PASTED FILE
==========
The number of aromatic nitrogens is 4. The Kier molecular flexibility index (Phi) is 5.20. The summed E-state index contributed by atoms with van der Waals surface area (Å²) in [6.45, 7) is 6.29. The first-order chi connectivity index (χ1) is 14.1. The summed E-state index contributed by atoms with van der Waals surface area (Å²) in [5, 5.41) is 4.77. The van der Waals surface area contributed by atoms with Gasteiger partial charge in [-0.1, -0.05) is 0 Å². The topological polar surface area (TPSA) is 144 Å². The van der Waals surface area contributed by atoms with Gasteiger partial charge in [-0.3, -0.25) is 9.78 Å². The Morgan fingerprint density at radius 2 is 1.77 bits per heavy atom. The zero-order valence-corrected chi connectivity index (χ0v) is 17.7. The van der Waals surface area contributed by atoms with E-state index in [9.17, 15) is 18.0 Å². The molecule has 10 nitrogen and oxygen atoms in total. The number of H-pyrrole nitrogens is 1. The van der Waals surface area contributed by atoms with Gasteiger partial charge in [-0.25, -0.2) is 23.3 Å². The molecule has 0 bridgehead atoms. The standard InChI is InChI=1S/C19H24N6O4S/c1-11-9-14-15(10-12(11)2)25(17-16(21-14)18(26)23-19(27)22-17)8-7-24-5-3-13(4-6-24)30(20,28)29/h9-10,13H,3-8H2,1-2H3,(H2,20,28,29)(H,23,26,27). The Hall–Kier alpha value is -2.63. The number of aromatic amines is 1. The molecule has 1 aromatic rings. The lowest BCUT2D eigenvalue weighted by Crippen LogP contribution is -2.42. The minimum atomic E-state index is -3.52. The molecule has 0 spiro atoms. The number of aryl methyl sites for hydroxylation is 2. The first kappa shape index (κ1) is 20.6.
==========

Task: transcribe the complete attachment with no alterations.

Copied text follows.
The number of aromatic nitrogens is 4. The Kier molecular flexibility index (Phi) is 5.20. The summed E-state index contributed by atoms with van der Waals surface area (Å²) in [6.45, 7) is 6.29. The first-order chi connectivity index (χ1) is 14.1. The summed E-state index contributed by atoms with van der Waals surface area (Å²) in [5, 5.41) is 4.77. The van der Waals surface area contributed by atoms with Gasteiger partial charge in [-0.1, -0.05) is 0 Å². The topological polar surface area (TPSA) is 144 Å². The van der Waals surface area contributed by atoms with Gasteiger partial charge in [-0.3, -0.25) is 9.78 Å². The Morgan fingerprint density at radius 2 is 1.77 bits per heavy atom. The zero-order valence-corrected chi connectivity index (χ0v) is 17.7. The van der Waals surface area contributed by atoms with E-state index in [9.17, 15) is 18.0 Å². The molecule has 10 nitrogen and oxygen atoms in total. The number of H-pyrrole nitrogens is 1. The van der Waals surface area contributed by atoms with Gasteiger partial charge in [-0.25, -0.2) is 23.3 Å². The molecule has 0 bridgehead atoms. The standard InChI is InChI=1S/C19H24N6O4S/c1-11-9-14-15(10-12(11)2)25(17-16(21-14)18(26)23-19(27)22-17)8-7-24-5-3-13(4-6-24)30(20,28)29/h9-10,13H,3-8H2,1-2H3,(H2,20,28,29)(H,23,26,27). The Hall–Kier alpha value is -2.63. The number of aromatic amines is 1. The molecule has 1 aromatic rings. The lowest BCUT2D eigenvalue weighted by Crippen LogP contribution is -2.42. The minimum atomic E-state index is -3.52. The molecule has 0 spiro atoms. The number of aryl methyl sites for hydroxylation is 2. The first kappa shape index (κ1) is 20.6.